It's obviously not done yet, but I realized, looking at the growing pile of squares on my side table, that if I waited until I had finished 35 squares to start the assembly process, my well-documented dislike of seaming might well get the better of this project. So I took a break from crocheting and started sewing like a maniac. As you can see, there are 15 squares here. I need 20 more for this afghan. It sounds like a lot, but since I've only been working on this for less than a week, it's really not that much work. Once it's all put together, I'm planning on crocheting a wide border around the whole thing in a cream colored wool, also from the stash. My son's room is painted sky blue, with cream and brown furniture and a grass green rug and bedding, so I think the blue-brown-cream combination will coordinate really well with his room.

I'm almost embarrassed to admit that I'm having a great time making this blanket. I haven't crocheted in years and years, and it's really fun. Compared to knitting, it's so simple and quick, and the squares are the perfect take-along project. And of course, there's no pattern to follow, no shaping or fancy stitches. It should be incredibly boring, but it's not at all--just very relaxing. All of which is a really good thing, since the instant my ten-year-old son learned that I was making an afghan for his little brother, his face took on the unmistakable expression that means a sibling rivalry outbreak is imminent. Being the experienced mom that I am, I didn't miss a beat before telling him that the moment I am done with this one, I will be starting one for him.

Actually, the thought had never crossed my mind before that moment. After the kids went to bed, I searched the stash for yarn appropriate for his room and finally came to the obvious conclusion: his room needs redecorating. None of my yarn matches it. The next day we sat down together in his room and worked out a plan. After two days of shopping, I now have a garage full of paint, molding, electrical parts, furniture, and bedding. When the kids go back to school on Tuesday, I will be taking apart his room (a daunting task in itself) and beginning the process of reinventing it to match my stash. Just think of the savings!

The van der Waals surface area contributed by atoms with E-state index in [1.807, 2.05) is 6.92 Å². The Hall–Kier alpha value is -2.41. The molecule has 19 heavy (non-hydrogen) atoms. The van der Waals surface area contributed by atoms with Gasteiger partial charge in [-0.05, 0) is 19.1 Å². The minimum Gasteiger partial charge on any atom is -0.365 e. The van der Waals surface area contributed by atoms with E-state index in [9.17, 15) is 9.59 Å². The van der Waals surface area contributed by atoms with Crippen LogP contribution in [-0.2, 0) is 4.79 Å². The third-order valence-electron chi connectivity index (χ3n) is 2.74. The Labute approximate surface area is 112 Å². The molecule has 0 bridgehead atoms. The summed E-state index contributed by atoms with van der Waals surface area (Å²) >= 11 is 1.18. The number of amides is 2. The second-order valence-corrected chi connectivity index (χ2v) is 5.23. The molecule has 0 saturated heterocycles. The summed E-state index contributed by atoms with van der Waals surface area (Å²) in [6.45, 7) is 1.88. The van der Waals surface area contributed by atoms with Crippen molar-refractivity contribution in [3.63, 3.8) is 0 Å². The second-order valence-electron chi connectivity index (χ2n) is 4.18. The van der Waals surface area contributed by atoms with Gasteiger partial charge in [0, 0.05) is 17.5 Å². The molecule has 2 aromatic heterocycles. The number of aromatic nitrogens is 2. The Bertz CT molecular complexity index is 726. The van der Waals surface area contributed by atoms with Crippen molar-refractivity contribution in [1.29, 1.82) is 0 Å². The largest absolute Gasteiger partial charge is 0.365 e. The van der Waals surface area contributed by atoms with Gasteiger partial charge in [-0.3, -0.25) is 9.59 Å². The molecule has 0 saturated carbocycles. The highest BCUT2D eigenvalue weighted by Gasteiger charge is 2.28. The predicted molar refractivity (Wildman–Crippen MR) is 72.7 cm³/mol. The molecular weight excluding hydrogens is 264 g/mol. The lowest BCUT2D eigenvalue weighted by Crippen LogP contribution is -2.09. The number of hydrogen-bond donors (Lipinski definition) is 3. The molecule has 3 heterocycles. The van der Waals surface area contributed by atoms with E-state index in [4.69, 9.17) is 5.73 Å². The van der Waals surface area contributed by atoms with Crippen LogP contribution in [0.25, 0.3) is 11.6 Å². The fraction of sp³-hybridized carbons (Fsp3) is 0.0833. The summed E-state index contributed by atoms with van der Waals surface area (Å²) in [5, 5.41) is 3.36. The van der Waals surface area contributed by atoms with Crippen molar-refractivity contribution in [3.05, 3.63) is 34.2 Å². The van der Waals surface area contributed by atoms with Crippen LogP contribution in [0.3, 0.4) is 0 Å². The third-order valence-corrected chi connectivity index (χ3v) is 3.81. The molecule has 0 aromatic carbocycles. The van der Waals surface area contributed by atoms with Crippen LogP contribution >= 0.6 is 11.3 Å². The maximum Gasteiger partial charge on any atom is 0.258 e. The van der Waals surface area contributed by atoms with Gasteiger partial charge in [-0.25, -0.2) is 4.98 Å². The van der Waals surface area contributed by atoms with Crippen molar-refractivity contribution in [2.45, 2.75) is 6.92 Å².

Thursday, November 8, 2007


This has been an unsettling day. It got off to a bad start and went downhill from there. This was my morning to sleep in, meaning I get up at 7:45 instead of 6:30. I treasure my sleep-in mornings. I am not a morning person. I'm not even a before-noon person. (I barely survived the sleep-deprivation of the baby years and live in mortal terror of having to suffer through that sort of torture again.) As a rule, I don't get up until I smell the coffee brewing, because until I have my coffee, I am a danger to myself and others. My husband accommodates this habit because he is a generous and wonderful man, and because he fears what might happen if I had to function without coffee.

This morning, I was not awakened by the smell of coffee brewing. Instead, I was awakened by the sound of someone pounding--loudly--on the floor beside my bed. My family is well aware of the folly of waking me before I absolutely have to get out of bed and would not do so except in the event of a dire emergency. Since the only thing I recognize as a dire emergency while I am sleeping is a fire actually in the bed, and I did not smell smoke, I was pretty sure no human in the household was responsible for the pounding. After several long moments of denial, I finally acknowledged that this might be something requiring my attention, despite the lack of caffeine in my system.

I rolled over and peered blearily in the general direction of the pounding noise, only to see my beloved dog Molly in the middle of a massive and violent grand mal seizure. She was lying on her side and had clearly been asleep, but now her paws were pounding the floor, her head was thrown back, and she was foaming at the mouth and panting so hard I was afraid for her heart. I put my hand on her side, and at that point, my husband, who had heard the noise from downstairs and at the other end of the house, came running in, and with him, our other dog, Sophie.

Now, seizures are not unusual in Golden Retrievers, and Molly had a few when she was much younger, but not for several years, and never anything like this. It was very intense and lasted for several minutes. Finally, she stopped seizing, looked at me, wagged her tail, jumped up, and abruptly attacked Sophie. I mean snarling, teeth snapping, going-to-rip-your-head-off attacked her. We managed to separate them and I pushed Molly out the door, keeping Sophie in the bedroom with me. I figured Molly was just disoriented and didn't know what she was doing. So I got dressed, brushed my teeth, and opened the door to go downstairs. Molly was waiting right outside the door, and when I opened it, she promptly attacked Sophie again. Once again, I separated them, this time with Molly inside and Sophie out. Molly flopped down on the floor next to me and rolled over for a belly rub. After a few minutes, I tried to get out the door again, and once again, Molly went for Sophie. This happened over and over again for the next hour, every time Sophie came within ten feet of Molly. Finally, I put Molly in the laundry room and called the vet.